by Aren Haggard

One of my favorite TV shows, maybe you’ve seen it, is Sherlock Holmes. What makes Holmes the famed detective that he is, is his ability to come upon a crime scene and pick up on subtle nuances, ask the right questions, see the things that others miss and put all the pieces together. While none of us will be quite like Sherlock, we can all be great Bible detectives with the right tools and good methods. Below are a few of my favorites that I believe you will find helpful.

 #1 Concordances, Commentaries and Parallel Versions

Some will prefer to grab a book off the shelf, which is something I do as well, but if you want all of your information in one place, let me offer a couple of websites. 1) Biblehub.com gives you dozens of parallel bible versions (so you can see how a passage reads in each version), several commentaries for each passage as well as cross references. 2) BlueLetterBible.com is my primary source when I want to know what was said in the original language, and where that same word is used elsewhere throughout scripture.

 #2 How to Use Commentaries

Do not, I repeat, do not use commentaries as a be all end all for Biblical interpretation. No matter who wrote them. An appropriate way to use commentaries is to first study a text for yourself, and then see if anyone else is saying the same things you are. If no one is, go and study again just to be sure. Commentaries can also be great tools find information about nuances in the original language (of course cross reference to other tools like Vine’s and Strong’s), discover cross references you had yet to find, and find plausible explanations for things that are giving you pause. Again, commentaries are tools, not scripture. Even some of the finest brethren have been wrong within the pages of their commentaries.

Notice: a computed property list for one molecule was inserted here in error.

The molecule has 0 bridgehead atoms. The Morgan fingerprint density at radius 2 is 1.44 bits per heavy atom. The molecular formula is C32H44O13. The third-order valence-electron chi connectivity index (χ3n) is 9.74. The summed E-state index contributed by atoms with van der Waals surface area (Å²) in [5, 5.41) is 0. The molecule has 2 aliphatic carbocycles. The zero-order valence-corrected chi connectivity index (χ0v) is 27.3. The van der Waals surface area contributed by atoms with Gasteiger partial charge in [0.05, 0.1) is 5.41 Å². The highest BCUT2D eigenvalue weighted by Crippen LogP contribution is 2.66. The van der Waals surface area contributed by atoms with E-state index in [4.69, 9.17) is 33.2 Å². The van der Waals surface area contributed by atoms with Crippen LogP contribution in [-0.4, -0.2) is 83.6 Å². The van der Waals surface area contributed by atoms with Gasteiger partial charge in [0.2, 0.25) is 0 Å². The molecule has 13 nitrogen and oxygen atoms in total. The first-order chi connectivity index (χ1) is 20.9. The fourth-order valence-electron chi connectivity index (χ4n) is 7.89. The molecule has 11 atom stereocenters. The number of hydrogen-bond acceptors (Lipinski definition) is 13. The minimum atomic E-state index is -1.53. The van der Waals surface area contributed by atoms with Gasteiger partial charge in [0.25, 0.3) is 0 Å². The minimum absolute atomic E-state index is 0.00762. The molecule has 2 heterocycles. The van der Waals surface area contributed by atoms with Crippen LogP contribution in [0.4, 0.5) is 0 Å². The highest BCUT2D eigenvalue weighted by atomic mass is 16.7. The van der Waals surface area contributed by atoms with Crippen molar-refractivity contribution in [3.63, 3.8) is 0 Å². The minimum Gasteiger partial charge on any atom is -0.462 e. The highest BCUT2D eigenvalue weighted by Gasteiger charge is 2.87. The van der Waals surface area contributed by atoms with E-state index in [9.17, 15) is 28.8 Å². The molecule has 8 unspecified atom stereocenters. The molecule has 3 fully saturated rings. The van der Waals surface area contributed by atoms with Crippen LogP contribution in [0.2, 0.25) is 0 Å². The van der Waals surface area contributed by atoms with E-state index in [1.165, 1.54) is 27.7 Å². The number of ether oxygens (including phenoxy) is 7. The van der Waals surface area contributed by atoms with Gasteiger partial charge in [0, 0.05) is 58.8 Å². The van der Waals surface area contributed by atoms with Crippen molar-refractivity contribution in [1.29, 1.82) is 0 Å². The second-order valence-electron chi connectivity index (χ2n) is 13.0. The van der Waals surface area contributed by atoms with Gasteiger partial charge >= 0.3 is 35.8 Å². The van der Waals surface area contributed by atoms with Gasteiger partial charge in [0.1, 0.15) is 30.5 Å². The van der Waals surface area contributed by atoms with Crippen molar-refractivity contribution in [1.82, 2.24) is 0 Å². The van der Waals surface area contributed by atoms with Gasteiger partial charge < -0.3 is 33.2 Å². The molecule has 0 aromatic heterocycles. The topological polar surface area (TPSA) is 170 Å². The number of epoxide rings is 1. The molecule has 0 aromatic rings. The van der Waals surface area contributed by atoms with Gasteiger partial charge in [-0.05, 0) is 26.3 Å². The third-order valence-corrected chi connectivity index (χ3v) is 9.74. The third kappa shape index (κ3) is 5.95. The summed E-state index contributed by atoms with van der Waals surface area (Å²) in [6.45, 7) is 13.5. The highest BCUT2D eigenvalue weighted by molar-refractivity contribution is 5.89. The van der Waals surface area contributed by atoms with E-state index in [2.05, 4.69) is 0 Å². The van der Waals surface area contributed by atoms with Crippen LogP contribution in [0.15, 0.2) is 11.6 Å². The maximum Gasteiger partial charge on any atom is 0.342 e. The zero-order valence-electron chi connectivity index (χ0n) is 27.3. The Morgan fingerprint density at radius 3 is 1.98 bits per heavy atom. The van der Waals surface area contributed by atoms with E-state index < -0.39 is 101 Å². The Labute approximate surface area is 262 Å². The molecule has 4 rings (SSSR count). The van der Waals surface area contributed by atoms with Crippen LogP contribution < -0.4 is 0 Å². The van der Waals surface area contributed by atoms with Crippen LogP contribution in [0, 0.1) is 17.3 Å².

#3 Ask Questions When Studying

Questions are a powerful tool when trying to gain an understanding of the Bible. When I come across a peculiar or oddly specific word I ask myself “Why that word, why not another?”. And after going to my tools and resources 90% of the time I find a Greek or Hebrew word that gives me a deeper understanding of the author’s intent. When I notice a detail that an author chose to include I say to myself “Okay, I know that God doesn’t waste any words, “Why do I need to know that?” Undoubtedly, when I go to my resources I find things like, that name was mentioned because that person later became a Christian, or that detail was mentioned because of a fulfillment of prophecy, or some other telling reason as to why such a detail was included. This list goes on and on as to what questions to ask, here are a few more you should find helpful. “Who is the author speaking to?” “Does this apply to me, and if so how?” “What does the rest of the Bible say on this subject?” “Does my conclusion agree with the rest of scripture?”

 I hope you find these resources helpful. My prayer for you is that you will love God’s word, pour over it time and time gain, and discover priceless treasures that will draw you closer to God and give you a better understanding of Him and His will for your life.

 These were more fair-minded than those in Thessalonica, in that they received the word with all readiness, and searched the Scriptures daily to find out whether these things were so. –Acts 17:11